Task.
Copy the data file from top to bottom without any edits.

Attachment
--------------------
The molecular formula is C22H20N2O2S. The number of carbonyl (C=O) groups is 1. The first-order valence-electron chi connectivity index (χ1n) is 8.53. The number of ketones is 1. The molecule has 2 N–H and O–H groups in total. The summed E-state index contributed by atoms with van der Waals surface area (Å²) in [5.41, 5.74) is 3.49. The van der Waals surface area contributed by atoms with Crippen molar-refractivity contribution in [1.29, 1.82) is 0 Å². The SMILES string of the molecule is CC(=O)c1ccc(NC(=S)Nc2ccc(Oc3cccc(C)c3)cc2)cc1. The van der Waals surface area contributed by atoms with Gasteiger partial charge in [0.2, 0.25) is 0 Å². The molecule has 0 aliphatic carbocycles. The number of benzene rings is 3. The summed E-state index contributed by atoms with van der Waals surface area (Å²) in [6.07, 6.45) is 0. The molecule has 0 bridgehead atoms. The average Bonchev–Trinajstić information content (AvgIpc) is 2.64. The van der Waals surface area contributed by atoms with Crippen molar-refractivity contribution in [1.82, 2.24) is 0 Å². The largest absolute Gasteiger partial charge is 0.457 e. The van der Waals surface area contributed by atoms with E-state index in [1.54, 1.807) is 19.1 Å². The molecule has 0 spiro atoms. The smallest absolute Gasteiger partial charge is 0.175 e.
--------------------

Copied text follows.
The molecular formula is C22H20N2O2S. The number of carbonyl (C=O) groups is 1. The first-order valence-electron chi connectivity index (χ1n) is 8.53. The number of ketones is 1. The molecule has 2 N–H and O–H groups in total. The summed E-state index contributed by atoms with van der Waals surface area (Å²) in [5.41, 5.74) is 3.49. The van der Waals surface area contributed by atoms with Crippen molar-refractivity contribution in [1.29, 1.82) is 0 Å². The SMILES string of the molecule is CC(=O)c1ccc(NC(=S)Nc2ccc(Oc3cccc(C)c3)cc2)cc1. The van der Waals surface area contributed by atoms with Gasteiger partial charge in [0.2, 0.25) is 0 Å². The molecule has 0 aliphatic carbocycles. The number of benzene rings is 3. The summed E-state index contributed by atoms with van der Waals surface area (Å²) in [6.07, 6.45) is 0. The molecule has 0 bridgehead atoms. The average Bonchev–Trinajstić information content (AvgIpc) is 2.64. The van der Waals surface area contributed by atoms with Crippen molar-refractivity contribution in [1.82, 2.24) is 0 Å². The largest absolute Gasteiger partial charge is 0.457 e. The van der Waals surface area contributed by atoms with E-state index in [1.54, 1.807) is 19.1 Å². The molecule has 0 spiro atoms. The smallest absolute Gasteiger partial charge is 0.175 e.